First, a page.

Tuesday, February 11, 2020

Klemperer collecting life

Today, it is 60 years since the death of Victor Klemperer, author of one of the most famous diaries to have documented the horrors of the Nazi regime. The London Review of Books said his diaries will never be forgotten, and Der Speigel suggested they eclipse everything that has ever been written on the era of National Socialism. Der Spiegel also recalled that Klemperer said of his diary-writing habit that he was ‘collecting life’.

Born in Poland in 1881, Klemperer was the eighth child of a rabbi, but later converted to Christianity. One of his brothers went on to be a surgeon to Lenin, and a cousin was the famous composer Otto. Klemperer studied at various universities in Germany, Switzerland and France, and also worked as a journalist for a while. Having volunteered during the First World War, he was decorated with the Iron Cross.

After the war, Klemperer was appointed to the Chair of Romance studies at Dresden’s Technical University. In 1935, though, the Nazis took the job away from him, confiscated his house, sent him to a home for Jews, and obliged him to work as a labourer. Because his wife, Eva, was not a Jew, and because she stayed with him, Klemperer avoided deportation for most of the war. In 1945, though, he was due to be deported, but used the confusion created by Allied bombings to escape.

Klemperer went on to become a significant post-war cultural figure in East Germany, lecturing at the universities of Greifswald, Berlin and Halle, and publishing an important analysis of the language used by the Third Reich. He also became a delegate of the Cultural Union in the GDR parliament in 1950. He died on 11 February 1960. Further biographical information is available from Wikipedia.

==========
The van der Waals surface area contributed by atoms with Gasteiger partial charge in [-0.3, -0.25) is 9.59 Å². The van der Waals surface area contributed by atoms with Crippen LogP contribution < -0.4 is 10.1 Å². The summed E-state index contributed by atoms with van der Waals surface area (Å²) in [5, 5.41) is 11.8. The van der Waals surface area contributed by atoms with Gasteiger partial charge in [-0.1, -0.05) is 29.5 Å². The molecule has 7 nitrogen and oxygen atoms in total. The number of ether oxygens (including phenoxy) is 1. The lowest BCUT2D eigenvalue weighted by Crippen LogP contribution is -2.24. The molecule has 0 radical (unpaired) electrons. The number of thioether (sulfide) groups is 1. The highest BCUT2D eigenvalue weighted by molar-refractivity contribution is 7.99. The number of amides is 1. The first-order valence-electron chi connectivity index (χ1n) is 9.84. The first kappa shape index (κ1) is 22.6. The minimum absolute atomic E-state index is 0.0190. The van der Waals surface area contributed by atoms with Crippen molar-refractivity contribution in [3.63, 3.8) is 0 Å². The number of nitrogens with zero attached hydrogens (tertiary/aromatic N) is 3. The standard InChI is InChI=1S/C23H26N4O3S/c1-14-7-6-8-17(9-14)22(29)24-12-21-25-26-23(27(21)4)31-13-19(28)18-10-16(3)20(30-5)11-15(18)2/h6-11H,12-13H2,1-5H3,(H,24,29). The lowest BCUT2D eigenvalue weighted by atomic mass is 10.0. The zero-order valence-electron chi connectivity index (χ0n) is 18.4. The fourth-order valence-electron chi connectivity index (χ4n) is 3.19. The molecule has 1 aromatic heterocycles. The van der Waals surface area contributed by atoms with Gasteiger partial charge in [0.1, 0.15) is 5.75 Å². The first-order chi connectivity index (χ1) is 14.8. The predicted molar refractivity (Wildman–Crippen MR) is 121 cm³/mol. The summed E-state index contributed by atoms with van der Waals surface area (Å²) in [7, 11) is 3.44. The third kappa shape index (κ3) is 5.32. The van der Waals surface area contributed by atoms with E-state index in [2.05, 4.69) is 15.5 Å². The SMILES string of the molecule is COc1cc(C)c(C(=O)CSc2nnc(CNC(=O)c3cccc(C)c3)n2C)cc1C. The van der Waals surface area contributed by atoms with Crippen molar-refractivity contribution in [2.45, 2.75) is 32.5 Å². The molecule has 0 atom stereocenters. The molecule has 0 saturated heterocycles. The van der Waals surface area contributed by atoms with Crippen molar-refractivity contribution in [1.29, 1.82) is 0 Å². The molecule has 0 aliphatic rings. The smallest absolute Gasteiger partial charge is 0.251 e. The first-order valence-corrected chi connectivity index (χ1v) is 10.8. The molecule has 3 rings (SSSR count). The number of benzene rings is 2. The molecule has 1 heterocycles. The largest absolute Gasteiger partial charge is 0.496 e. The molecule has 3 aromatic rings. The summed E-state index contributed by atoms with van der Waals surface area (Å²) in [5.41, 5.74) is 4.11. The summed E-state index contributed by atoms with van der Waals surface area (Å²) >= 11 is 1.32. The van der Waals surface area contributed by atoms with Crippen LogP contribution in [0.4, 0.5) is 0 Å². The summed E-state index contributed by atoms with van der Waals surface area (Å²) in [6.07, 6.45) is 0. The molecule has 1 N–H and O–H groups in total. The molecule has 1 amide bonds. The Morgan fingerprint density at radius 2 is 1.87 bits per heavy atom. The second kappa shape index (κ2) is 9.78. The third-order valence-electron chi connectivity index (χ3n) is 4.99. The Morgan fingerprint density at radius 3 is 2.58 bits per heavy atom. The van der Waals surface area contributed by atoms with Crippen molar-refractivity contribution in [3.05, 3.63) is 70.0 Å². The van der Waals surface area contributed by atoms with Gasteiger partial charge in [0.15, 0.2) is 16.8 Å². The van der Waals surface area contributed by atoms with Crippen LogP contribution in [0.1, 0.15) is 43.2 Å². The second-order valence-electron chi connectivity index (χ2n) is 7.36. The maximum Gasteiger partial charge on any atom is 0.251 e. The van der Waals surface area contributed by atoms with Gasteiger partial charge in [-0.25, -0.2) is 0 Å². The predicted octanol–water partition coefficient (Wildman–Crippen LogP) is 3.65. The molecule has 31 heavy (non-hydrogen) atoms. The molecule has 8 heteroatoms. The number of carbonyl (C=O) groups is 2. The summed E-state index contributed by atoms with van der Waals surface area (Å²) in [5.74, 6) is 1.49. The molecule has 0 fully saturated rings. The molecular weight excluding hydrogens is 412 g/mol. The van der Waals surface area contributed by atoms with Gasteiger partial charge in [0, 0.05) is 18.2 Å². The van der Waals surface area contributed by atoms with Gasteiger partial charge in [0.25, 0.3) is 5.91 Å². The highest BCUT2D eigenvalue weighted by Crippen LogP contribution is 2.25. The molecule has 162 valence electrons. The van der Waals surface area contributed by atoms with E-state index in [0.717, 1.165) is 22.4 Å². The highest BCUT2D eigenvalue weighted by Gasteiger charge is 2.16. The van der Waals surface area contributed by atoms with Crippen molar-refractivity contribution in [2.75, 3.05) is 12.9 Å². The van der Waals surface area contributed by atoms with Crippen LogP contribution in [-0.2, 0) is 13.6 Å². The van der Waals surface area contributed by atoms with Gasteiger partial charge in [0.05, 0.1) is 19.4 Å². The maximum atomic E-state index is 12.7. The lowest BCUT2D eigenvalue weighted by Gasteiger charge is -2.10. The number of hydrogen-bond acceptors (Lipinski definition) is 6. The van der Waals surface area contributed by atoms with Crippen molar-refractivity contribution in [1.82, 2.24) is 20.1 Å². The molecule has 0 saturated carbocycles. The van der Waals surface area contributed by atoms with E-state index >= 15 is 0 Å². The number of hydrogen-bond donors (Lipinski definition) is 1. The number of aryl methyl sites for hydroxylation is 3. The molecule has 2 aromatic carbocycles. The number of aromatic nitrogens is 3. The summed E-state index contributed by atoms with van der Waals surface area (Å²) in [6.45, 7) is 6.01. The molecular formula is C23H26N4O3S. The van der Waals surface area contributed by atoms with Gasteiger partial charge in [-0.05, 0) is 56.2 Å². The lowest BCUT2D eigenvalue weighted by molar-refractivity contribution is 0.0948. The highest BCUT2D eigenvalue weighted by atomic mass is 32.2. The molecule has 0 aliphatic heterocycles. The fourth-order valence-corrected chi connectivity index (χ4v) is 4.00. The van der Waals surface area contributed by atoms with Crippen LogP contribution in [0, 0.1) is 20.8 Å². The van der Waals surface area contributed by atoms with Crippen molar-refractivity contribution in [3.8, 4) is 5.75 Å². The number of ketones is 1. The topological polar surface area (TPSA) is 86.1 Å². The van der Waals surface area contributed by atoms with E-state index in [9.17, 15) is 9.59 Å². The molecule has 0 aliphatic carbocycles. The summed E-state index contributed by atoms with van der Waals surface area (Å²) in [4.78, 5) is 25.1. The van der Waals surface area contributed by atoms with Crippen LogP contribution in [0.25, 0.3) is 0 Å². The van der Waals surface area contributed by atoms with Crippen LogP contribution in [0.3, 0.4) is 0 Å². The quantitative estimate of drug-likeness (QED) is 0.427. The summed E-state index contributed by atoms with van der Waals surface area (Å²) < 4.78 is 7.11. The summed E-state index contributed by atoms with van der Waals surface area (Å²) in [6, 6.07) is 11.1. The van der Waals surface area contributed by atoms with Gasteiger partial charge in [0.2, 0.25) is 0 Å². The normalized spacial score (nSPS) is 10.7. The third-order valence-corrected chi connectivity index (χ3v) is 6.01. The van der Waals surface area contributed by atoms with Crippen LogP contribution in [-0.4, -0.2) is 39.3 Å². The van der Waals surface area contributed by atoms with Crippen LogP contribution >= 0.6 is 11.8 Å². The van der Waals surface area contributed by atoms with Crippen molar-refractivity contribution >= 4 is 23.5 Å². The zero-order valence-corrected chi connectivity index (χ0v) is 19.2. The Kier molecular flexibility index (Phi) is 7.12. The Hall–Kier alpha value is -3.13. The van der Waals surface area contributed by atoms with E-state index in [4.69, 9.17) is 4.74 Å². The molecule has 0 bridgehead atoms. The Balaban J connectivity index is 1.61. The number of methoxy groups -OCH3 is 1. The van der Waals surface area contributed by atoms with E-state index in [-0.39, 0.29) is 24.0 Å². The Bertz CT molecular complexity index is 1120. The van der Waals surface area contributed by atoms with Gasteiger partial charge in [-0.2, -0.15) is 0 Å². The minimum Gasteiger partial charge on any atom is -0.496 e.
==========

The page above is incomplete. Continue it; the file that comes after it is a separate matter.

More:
However, it is for his diaries that Klemperer is best remembered today. First published in Germany in 1995, they became something of a literary sensation. English translations by Martin Chalmers were published by Weidenfeld and Nicolson (part of Orion) between 1998 and 2003 in three volumes: I Will Bear Witness (1933-1941), To The Bitter End (1942-1945) and The Lesser Evil (1945-1959). Last year (2019), the publisher De Gruyter launched Klemperer Online, a digital edition of the complete and unabridged diaries as transcripts and facsimiles of the handwritten pages.

The German magazine Der Spiegel offers this analysis of the diaries: ‘Klemperer trusted his thoughts and feelings to his diary. “Collecting life”, he called it. Already at the age of 16, Klemperer began keeping a diary, and he wrote till just before his death. His entries began in the days of Kaiser Wilhelm II, continued during the turbulent times of the Weimar Republic and the Third Reich, and conclude in post-War communist East Germany. During the Third Reich era and perhaps even before, Klemperer’s entries were, in a way, part of a survival strategy. At the time, Klemperer lived between humiliation, terror, and danger and he endured all of it. The reason was quite simple: Klemperer wanted to record his gruesome experiences of everyday life for those after him. In fact, he felt obligated to write. In his diary, Klemperer adopted the view of a distant observer even though the catastrophe affected him directly. The style of his writing was like a game of ping-pong, switching back and forth between inside and outside views on the things going on around him. Klemperer was seen as a Jew, but he didn’t feel like one. He wanted to be German, but the Nazis made him “un-German”.

And that makes Klemperer’s records unique.